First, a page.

In this study we report a constructive replication of the Edens and colleagues (3) study in the context of a long-term transitional housing program. We examined data from programs based on the linear model and compared client characteristics and outcomes for programs that require sobriety at admission and those that do not. Our replication was based on a large national sample of homeless veterans served by community providers funded through the U.S. Department of Veterans Affairs (VA) Grant and Per Diem (GPD) program. This was an informative sample in that veterans comprise 15% of the homeless population (4). The analyses allowed us to examine group differences in client characteristics in these two types of programs and to address the hypothesis initially examined by Edens and colleagues (3) that sobriety at program entry enhances outcomes.

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Sample and data source

Data for this study, which was approved by an institutional review board, were provided by the VA Northeast Program Evaluation Center (NEPEC) and consisted of records of individuals who were admitted into, and discharged from, the GPD program in 2003–2005. The GPD program provides grants to community providers to acquire housing facilities or renovate them (or both) for veterans and provides per diem funds to defray the cost of operations and supportive services. The program provides housing for a period up to two years and is designed as a transitional program leading to permanent housing. Community providers differ in terms of the eligibility requirements for admission and the mix of services provided. Homeless veterans typically enter the program from the street or a shelter but may move into GPD programs directly from a halfway house or other short-term housing situation. To examine program outcomes, we analyzed records for veterans admitted on or after the first day of federal fiscal year 2003 and discharged on or before the last day of fiscal year 2005.

The data set was derived from three sources of information. The first was Form X, a structured interview administered by program staff to veterans entering specialized VA homeless programs that captures sociodemographic, psychosocial, health, housing, and employment information, as well as staff diagnostic impressions based on interview findings and client presentation. The second source was Form D, which captures information (including reason for discharge, place of residence, and work status) at the point of program discharge. The third was the Facility Survey, which provides information about the community provider (such as eligibility requirements and number of housing units). Information from these sources is collected and maintained by NEPEC.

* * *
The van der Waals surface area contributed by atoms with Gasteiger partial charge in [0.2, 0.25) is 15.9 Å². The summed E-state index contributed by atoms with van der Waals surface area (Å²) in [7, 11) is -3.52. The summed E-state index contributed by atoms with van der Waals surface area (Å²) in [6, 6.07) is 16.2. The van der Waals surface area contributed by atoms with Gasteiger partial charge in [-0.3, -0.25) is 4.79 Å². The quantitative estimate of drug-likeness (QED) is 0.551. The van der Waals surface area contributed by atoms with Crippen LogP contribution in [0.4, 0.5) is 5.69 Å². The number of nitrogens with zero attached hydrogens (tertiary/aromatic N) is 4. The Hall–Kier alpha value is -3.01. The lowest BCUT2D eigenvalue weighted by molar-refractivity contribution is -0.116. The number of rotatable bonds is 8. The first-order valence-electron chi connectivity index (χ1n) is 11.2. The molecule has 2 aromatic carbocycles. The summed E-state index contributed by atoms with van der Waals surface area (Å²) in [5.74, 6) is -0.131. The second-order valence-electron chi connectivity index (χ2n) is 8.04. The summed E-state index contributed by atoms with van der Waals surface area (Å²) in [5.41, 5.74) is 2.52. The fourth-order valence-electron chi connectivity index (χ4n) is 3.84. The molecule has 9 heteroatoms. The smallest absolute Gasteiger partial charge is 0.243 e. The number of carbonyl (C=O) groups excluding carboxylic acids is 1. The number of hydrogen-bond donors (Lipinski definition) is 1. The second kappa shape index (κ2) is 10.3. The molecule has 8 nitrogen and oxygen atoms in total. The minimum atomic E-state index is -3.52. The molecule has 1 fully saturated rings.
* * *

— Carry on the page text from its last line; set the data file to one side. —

Several restrictions reduced the size of the data set. Because the range of admissions per veteran was large (from one to seven admissions), we used only first admissions for each veteran, resulting in a data set for 17,932 unique veterans who were primarily male (97%) with a mean±SD age of 48.4±8.0. To ensure accurate information from Form X, we required it to have been administered within ten days of program admission. This restriction reduced the data set to 10,188 records. To adequately test the research questions, we also required the veterans to have been homeless for more than 30 days before completion of Form X, to have spent at least 25 of the previous 30 days in a setting that did not prohibit or prevent alcohol or drug use (that is, veterans were not in a prison or hospital), to have been housed in a program that did not exclude veterans with any lifetime history of alcohol or drug abuse, and not to have been discharged from the housing program because of serious general health or mental health problems requiring transfer to acute treatment. Finally, in order to ensure the reliability of the determination of sobriety on admission, we restricted selection of records from programs requiring sobriety at admission (the sober condition) to those that mandated that clients have 14–90 days of sobriety immediately before admission. Programs without a sobriety requirement (the unrestricted condition) admitted clients without regard to alcohol or drug use before admission. The final data set consisted of 3,188 records, 1,250 from programs requiring sobriety at admission and 1,938 from programs not requiring sobriety.

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Analyses

Preliminary analyses examined program characteristics of providers. Descriptive statistics and group comparisons for data from these programs were then conducted on variables in the following domains: demographic characteristics, general medical and psychiatric history, work and financial support, and treatment outcomes. Chi square statistics were calculated to determine significant differences between sobriety and unrestricted conditions on categorical variables. Independent-sample t tests were used to examine differences on continuous variables. When Levene's test for homogeneity of variances was significant, the examination of mean differences was adjusted accordingly.